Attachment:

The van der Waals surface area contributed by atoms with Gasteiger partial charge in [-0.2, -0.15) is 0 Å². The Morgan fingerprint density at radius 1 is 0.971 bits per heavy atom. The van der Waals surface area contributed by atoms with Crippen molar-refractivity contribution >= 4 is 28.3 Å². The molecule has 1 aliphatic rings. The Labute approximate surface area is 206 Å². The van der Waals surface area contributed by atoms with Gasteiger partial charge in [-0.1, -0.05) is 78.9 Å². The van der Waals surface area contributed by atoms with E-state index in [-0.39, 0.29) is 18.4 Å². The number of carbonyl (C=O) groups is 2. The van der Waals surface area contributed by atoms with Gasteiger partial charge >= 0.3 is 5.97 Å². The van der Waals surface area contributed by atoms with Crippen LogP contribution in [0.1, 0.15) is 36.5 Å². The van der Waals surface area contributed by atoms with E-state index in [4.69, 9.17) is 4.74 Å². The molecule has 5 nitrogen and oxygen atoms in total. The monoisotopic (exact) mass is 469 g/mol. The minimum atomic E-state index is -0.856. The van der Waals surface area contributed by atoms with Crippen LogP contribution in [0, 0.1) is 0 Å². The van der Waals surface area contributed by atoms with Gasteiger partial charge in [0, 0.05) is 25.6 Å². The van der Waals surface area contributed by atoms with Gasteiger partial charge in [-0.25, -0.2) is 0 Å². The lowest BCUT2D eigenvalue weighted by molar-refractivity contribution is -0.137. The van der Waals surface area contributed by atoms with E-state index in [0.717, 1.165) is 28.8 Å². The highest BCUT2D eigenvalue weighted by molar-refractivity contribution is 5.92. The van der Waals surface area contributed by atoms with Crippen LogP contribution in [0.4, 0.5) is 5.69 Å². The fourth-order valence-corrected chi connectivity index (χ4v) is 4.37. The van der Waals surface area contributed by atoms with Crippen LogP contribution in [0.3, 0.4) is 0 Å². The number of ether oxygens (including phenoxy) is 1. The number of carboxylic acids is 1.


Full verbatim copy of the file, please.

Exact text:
The van der Waals surface area contributed by atoms with Gasteiger partial charge in [-0.2, -0.15) is 0 Å². The Morgan fingerprint density at radius 1 is 0.971 bits per heavy atom. The van der Waals surface area contributed by atoms with Crippen molar-refractivity contribution >= 4 is 28.3 Å². The molecule has 1 aliphatic rings. The Labute approximate surface area is 206 Å². The van der Waals surface area contributed by atoms with Gasteiger partial charge in [-0.1, -0.05) is 78.9 Å². The van der Waals surface area contributed by atoms with E-state index in [-0.39, 0.29) is 18.4 Å². The number of carbonyl (C=O) groups is 2. The van der Waals surface area contributed by atoms with Gasteiger partial charge >= 0.3 is 5.97 Å². The van der Waals surface area contributed by atoms with Crippen LogP contribution in [0.1, 0.15) is 36.5 Å². The van der Waals surface area contributed by atoms with E-state index in [4.69, 9.17) is 4.74 Å². The molecule has 5 nitrogen and oxygen atoms in total. The monoisotopic (exact) mass is 469 g/mol. The minimum atomic E-state index is -0.856. The van der Waals surface area contributed by atoms with Crippen LogP contribution in [0, 0.1) is 0 Å². The van der Waals surface area contributed by atoms with Gasteiger partial charge in [0, 0.05) is 25.6 Å². The van der Waals surface area contributed by atoms with Gasteiger partial charge in [-0.25, -0.2) is 0 Å². The lowest BCUT2D eigenvalue weighted by molar-refractivity contribution is -0.137. The van der Waals surface area contributed by atoms with E-state index in [0.717, 1.165) is 28.8 Å². The highest BCUT2D eigenvalue weighted by molar-refractivity contribution is 5.92. The van der Waals surface area contributed by atoms with Crippen LogP contribution in [0.4, 0.5) is 5.69 Å². The fourth-order valence-corrected chi connectivity index (χ4v) is 4.37. The van der Waals surface area contributed by atoms with Crippen LogP contribution in [0.3, 0.4) is 0 Å². The number of ether oxygens (including phenoxy) is 1. The number of carboxylic acids is 1.